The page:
Modern-day farming may have tapped into the production of higher yields, but it is detrimental to plant biodiversity and the environment we inhabit. Research regarding conventional seeds holds a distinct funding edge over organic seeds, which is why people are largely unaware of the various environmental and health benefits that can be reaped when organic seeds are sown.
But what exactly are organic seeds? We can better address this question once we are familiar with conventional seeds.
These are grown using pesticides and chemical fertilizers. These seeds are also treated prior to packaging using an approved chemical that can assist them in overcoming issues that can impact germination and plant growth in the early stages. It also protects the seeds from catching fungal, bacterial, and insect-related damage. These chemicals break down fairly early on in the soil, usually within a few weeks if not days.
Organic seeds are different from their counterpart in that they are not chemically treated. They are grown using commercial growing means. Put simply, a plant must go through an entire cycle in its life to produce seed. Even if it is in the ground for a few extra weeks, an organic plant remains free of chemicals, and so does the land around it.
Another way organic seeds differ from conventional seeds is that they can withstand harsher conditions. Think about it yourself – if a seed is not chemically enhanced, it will have to learn to adapt naturally. Organic seeds will develop natural means to ward off pests and extreme weather conditions. Because they will be intrinsically stronger, imagine the benefits they will provide you!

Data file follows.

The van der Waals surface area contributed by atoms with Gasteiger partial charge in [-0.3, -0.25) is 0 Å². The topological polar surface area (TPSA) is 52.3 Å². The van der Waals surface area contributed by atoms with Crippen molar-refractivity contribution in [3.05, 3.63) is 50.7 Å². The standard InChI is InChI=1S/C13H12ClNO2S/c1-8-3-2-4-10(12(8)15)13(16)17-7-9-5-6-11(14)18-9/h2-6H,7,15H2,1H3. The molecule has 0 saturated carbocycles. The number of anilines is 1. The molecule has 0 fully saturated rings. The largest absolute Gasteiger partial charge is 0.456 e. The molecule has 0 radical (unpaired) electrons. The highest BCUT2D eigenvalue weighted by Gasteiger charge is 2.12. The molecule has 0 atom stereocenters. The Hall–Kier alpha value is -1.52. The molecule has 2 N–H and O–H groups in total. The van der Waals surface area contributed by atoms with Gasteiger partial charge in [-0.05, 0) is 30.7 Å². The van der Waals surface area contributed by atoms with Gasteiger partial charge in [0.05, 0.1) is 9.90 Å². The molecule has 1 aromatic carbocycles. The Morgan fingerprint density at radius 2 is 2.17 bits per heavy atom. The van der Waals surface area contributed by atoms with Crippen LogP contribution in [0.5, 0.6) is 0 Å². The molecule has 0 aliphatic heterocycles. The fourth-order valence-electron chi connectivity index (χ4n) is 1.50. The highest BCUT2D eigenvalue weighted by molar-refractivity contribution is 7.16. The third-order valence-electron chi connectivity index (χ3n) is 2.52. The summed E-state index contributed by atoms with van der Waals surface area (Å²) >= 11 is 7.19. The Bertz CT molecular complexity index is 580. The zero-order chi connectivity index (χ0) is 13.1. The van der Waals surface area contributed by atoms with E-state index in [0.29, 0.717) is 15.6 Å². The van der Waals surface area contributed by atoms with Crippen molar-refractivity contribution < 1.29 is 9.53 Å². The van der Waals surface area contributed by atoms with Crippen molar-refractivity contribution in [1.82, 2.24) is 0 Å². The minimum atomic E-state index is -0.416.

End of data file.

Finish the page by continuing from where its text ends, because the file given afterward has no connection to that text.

Organic seeds benefit
Organic seeds are optimal in a number of ways, including their color, flavor, nutrition and natural defenses. In addition, they promote genetic diversity. While conventional farmers cannot plant the same seeds every year, organic farmers can do so. This fact results in organic farmers selecting the strongest, best seeds and using those to ensure that they make up a large share of the crop.
Because the environment is dynamic and climate change is real, it is crucial to understand the evolving needs of farming systems in place. Ensuring a hefty amount of organic seeds that will be able to withstand these developments becomes essential.
A smaller genetic base can endanger conventional plants through a higher likelihood of diseases and insect vulnerability. Conventional farmers do not typically practice crop rotation; nor do they plant seeds harboring genetic resistance. While resistance may not grant the plant immunity, it will surely decrease losses in yield.
When harvesting seeds, crops must stay in the field much longer than food crops for the seeds to mature. The longer a seed remains in the soil, the higher the likelihood of it contracting pests or diseases.
What this means is that when considering organic seeds, the farmer must keep the plant healthy all the way until the seeds mature. The farmer will actively have to pull out plants that get hit by pests and diseases, maintaining the ones that remain healthy all the way through the long season.
Intake of organic food means you know you are putting nature’s best inside your body. Perhaps that is the most crucial difference, one that many are not aware of. Try switching to an environment-friendly diet full of flavor and nutrients; you may never want to go back to what’s conventional!